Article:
GDP falls by 2 % in South Africa

The South African economy recorded its third consecutive quarter of economic decline, falling by 2 %in the first quarter of 2020.

This followed a contraction of -1.4 % and -0.8 % in the fourth and third quarters of 2019, respectively.

The results cover the period 1 January 2020 to 31 March 2020, which includes the beginning of the Covid-19 lockdown in South Africa.

Mining and manufacturing were the most significant contributors to the economy’s poor performance in the first quarter.

Mining activity slowed by 21,5%, the biggest slump in six years.

Iron ore, manganese and chromium were the biggest drags on mining growth, offsetting positive gains made by coal, diamonds and platinum group metals.

Economic activity in the manufacturing industry decreased by 8,5%, its third consecutive quarter of negative growth. The contraction was mainly due to decreases in the production of petroleum products, metals and machinery, and transport equipment.

Lower demand and maintenance stoppages contributed to the industry’s poor showing in the first quarter.

Softer demand for electricity and water pulled the electricity, gas and water supply industry down by 5,6%.

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Construction registered its 7th consecutive quarter of economic decline, slipping by 4,7%. This was due to decreased activity relating to construction works as well as the construction of residential and non-residential buildings.

With the exception of retail, all other activities in the trade industry (food and beverages, wholesale, motor trade, and accommodation) recorded a decline in economic activity. Overall, the industry shrank by 1,2% in the first quarter.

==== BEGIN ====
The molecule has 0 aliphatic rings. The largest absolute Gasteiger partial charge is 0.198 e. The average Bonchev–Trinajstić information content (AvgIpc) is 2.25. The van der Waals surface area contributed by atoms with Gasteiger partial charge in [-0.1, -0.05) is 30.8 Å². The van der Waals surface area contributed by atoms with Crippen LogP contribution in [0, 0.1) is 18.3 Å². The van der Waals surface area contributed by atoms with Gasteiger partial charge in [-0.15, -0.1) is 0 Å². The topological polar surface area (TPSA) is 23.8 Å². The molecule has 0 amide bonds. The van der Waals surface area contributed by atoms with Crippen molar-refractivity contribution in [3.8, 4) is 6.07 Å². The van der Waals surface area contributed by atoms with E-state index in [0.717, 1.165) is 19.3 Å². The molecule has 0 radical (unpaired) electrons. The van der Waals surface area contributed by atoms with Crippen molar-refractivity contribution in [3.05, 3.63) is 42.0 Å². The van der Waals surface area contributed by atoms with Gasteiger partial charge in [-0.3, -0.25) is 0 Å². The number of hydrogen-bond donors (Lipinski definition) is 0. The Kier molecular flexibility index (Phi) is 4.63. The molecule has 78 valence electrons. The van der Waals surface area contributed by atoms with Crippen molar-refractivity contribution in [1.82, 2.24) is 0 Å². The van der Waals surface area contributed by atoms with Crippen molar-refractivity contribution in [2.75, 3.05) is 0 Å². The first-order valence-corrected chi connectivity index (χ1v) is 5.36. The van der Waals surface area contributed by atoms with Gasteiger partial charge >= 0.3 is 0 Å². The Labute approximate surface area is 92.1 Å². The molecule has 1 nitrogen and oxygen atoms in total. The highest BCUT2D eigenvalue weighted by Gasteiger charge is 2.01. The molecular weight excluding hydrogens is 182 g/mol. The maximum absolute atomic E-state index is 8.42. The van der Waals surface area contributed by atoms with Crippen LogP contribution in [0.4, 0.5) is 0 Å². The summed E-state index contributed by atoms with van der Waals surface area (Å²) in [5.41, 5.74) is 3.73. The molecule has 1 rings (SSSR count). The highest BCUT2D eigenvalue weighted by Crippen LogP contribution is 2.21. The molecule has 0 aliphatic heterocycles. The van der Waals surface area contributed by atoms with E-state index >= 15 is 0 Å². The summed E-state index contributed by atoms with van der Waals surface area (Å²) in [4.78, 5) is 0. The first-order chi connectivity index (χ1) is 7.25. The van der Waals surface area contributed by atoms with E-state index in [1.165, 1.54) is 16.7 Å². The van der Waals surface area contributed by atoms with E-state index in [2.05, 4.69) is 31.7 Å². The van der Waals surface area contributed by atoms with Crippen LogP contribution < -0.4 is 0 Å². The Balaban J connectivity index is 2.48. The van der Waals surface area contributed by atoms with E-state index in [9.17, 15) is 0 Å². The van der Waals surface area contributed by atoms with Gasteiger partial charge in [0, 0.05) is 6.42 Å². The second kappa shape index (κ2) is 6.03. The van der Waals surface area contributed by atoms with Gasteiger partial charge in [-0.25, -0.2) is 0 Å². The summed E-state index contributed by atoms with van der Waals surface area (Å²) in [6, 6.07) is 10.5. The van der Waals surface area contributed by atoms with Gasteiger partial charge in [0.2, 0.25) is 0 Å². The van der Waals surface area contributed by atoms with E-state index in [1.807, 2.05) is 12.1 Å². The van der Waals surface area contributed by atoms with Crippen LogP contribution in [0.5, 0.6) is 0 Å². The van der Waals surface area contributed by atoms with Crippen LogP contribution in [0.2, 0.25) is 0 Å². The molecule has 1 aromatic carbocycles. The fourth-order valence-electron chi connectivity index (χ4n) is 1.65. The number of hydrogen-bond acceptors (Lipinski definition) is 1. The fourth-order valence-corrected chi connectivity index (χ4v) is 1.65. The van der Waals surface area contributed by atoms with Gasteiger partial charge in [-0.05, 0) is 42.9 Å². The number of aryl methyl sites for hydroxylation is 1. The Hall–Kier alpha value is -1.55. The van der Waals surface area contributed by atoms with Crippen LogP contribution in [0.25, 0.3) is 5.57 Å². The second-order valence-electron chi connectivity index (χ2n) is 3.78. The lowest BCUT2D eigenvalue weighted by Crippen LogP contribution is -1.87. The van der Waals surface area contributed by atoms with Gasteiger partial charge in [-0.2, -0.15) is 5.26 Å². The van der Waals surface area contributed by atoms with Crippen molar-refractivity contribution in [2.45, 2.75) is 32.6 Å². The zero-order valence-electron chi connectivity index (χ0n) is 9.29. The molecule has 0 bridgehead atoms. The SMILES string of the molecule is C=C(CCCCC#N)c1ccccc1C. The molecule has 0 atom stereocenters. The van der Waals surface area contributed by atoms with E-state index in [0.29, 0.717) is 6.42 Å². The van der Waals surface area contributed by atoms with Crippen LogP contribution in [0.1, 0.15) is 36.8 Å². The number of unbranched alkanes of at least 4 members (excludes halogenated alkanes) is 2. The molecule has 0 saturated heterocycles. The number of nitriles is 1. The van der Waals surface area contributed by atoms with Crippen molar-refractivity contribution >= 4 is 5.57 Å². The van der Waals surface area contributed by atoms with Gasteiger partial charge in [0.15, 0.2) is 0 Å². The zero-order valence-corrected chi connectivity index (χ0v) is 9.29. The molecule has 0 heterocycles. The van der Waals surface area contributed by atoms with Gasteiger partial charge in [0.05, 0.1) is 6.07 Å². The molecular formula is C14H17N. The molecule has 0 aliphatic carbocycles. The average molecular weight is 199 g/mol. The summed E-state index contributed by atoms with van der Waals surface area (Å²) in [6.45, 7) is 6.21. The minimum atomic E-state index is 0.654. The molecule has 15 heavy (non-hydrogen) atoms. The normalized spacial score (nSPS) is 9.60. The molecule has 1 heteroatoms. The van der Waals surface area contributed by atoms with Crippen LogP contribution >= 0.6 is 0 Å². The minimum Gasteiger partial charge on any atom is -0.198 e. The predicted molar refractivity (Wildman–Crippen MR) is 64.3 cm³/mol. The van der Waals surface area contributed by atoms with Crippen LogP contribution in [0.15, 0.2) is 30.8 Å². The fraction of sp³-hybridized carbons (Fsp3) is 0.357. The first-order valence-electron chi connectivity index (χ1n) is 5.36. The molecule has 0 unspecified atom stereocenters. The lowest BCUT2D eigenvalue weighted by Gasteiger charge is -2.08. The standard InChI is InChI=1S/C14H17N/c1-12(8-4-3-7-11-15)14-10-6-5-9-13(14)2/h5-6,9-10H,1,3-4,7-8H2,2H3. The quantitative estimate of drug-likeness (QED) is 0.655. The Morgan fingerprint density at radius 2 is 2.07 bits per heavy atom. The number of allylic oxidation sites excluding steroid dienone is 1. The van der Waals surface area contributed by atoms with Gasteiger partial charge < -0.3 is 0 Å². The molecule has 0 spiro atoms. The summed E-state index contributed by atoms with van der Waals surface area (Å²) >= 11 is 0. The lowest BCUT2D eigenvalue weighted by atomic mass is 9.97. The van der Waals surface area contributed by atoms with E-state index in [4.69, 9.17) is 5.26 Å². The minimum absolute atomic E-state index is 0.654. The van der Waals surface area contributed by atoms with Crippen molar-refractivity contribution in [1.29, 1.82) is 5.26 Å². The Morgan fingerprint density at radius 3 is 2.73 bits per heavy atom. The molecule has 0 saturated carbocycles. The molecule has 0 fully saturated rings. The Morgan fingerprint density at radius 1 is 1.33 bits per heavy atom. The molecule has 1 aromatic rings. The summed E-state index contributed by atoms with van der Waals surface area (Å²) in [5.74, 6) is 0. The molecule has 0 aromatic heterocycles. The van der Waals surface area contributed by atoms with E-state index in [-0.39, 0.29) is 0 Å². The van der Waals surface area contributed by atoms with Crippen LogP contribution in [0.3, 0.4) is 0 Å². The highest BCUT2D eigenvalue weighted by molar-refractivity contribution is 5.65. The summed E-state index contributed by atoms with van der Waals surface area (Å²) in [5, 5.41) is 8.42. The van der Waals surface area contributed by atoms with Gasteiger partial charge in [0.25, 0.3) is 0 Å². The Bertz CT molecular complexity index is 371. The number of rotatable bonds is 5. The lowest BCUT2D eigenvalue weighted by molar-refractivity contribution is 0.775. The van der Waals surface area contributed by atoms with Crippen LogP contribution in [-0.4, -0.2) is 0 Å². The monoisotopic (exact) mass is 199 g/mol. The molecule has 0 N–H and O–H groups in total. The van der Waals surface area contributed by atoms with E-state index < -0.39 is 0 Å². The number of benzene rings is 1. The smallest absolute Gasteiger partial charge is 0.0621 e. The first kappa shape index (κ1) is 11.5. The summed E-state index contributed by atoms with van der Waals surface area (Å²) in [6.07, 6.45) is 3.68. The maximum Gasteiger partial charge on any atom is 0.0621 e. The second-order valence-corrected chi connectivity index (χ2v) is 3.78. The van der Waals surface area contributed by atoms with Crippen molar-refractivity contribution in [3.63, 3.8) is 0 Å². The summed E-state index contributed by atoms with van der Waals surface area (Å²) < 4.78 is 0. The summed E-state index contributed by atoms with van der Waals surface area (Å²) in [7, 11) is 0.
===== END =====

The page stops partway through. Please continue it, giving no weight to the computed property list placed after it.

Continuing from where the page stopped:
Five industries made a positive contribution to GDP growth. Both personal services and transport and communications grew by 0,5%.

Government activity edged up by 1,0%, partly the result of an increase in employment within provincial government and higher education institutions. The finance industry expanded by 3,7%.

The agriculture industry recorded a particularly good quarter. A rise in the production of field crops, horticultural products and animal products boosted activity by 27,8%.

This was underpinned by favourable weather conditions and a rise in agricultural exports.

Consumer spending remained positive in the first quarter, with household consumption expenditure increasing by 0,7%.

Households spent more on food and non-alcoholic beverages and household furniture and equipment, but held back on clothing, transport and restaurants. Spending on clothing and footwear decreased by 8,1%.

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